room-237-documentary-full-trailer-2013Room with a view

Conspiracy theories and opinions run amok in Rodney Ascher’s documentary, Room 237 (2012). In great detail, Ascher interviews nine contributors who have spent years analyzing and deciphering Stanley Kubrick’s masterpiece The Shining (1980). From people who simply try to piece together the illusionary hotel’s surroundings to messages Kubrick may have been secretly trying to tell his audience, each contributor to the story has a different approach to the genius of Kubrick’s vision.

We are all aware that Kubrick is regarded as a genius director simply for being possibly the most manic and controlling director of his time. Therefore, people assume every detail, from a missing chair to a ski poster in the background, has meaning the director deemed was required. Every colour, sound, frame and (Jack Nicholson) eyebrow is open for analysis.

In Room 237, each conspirator grasps for a reason to make The Shining an even better film. Several of the commentators stated, that upon their initial viewing of The Shining, they had just seen a classic film, but sensed something was missing. It took another few, or sometimes hundreds, of viewings to pinpoint what they couldn’t comprehend in their original viewing. This is when the conspiracy theories and, sometimes even, plausible opinions begin to surface.

As noted in the documentary, Kubrick took certain liberties to instill his own vision into Stephen King’s novel. He changed aspects involving so many key aspects of the original book, that you can understand why King was upset. Therefore, again due to Kubrick’s controlling reputation, it’s each of these changes that the commentators rely on most when making their claims. Some conspiracies are not so far fetched, like the hotel’s layout being in such a way that it cannot be possible. There are also some ideas or theories that are borderline mental. For instance, that Kubrick was responsible for directing the original moon landing and he plants, time and time again, hints in the film to prove it. Room 237’s director uses these commentator’s voices mostly for voice-overs allowing the audience to actually witness the instance in the film that is being described. To great affect I might add.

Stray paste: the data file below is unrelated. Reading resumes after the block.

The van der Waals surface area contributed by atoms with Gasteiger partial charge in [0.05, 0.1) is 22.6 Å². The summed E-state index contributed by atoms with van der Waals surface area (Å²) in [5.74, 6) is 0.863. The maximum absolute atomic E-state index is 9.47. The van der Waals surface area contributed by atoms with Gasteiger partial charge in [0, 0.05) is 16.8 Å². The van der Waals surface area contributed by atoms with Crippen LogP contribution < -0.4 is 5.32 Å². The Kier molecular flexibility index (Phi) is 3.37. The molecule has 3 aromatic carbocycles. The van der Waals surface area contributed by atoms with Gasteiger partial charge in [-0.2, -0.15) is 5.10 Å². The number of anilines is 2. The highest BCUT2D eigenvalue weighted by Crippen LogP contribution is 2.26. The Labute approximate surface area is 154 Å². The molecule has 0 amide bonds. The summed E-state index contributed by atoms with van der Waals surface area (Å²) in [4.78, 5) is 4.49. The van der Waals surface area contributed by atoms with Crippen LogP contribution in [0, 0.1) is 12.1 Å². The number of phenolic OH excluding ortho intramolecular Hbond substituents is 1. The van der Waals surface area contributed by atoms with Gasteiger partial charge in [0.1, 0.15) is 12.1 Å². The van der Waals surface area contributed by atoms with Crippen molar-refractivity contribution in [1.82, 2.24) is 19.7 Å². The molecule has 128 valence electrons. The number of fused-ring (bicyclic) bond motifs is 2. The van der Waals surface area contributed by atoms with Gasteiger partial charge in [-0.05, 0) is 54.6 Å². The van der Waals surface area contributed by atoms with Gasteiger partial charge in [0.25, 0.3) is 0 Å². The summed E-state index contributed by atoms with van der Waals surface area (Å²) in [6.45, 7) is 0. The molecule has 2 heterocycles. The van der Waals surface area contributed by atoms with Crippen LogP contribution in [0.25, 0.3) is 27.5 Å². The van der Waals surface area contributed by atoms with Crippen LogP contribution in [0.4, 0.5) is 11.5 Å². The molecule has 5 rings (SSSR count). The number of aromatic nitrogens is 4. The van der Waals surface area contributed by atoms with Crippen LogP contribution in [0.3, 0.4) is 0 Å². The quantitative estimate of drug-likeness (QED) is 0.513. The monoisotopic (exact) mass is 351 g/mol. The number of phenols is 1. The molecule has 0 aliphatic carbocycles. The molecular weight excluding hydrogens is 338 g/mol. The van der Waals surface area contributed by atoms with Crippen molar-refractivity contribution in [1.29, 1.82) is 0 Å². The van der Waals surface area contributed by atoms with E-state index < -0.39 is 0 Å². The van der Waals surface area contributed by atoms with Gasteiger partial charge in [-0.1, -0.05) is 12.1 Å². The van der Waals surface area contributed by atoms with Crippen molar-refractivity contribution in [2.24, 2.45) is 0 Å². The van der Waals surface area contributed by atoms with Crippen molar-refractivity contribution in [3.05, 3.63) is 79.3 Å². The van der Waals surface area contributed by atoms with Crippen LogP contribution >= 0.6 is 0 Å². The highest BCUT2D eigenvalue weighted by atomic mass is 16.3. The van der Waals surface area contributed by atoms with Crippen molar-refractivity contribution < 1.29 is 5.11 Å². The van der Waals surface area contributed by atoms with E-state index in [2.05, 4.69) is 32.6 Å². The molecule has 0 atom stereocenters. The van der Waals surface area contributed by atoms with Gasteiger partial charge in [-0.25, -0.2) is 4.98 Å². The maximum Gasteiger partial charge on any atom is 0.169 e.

One by one, another contributor greets us and discusses what they believe Kubrick was trying to communicate. Was Kubrick trying to say the child was molested or was he simply trying to sneak comedic bits into the foreground so it’d look like Nicholson was aroused? These details are all brought up with convincing proof, spun around and around, until you’ve lost your room key and forgot which floor you are on.

As a whole, the sum of the parts makes the documentary an interesting viewing. Especially for the portions when they go into such detail by showing the hotel’s halls and mazes and the research Kubrick put into the film. However, once it begins to lean heavily on a couple of wild conspiracy theories the film begins to lose some luster. Personally, I think those that create these conspiracy theories, such as the current Boston Massacre theory or the fake moon landing (to only name a couple), are people who either cannot accept the truth or they have an ulterior motive.

Overall, the one thing that is not debatable is that The Shining remains, and will forever be, one of the greatest horror films of all time. For so many people to continue to vest so much energy into the film after all these years only proves it worth. I’d recommend watching The Shining prior to watching this documentary, then again after the documentary. Maybe you’ll see something nobody else has.

102 mins.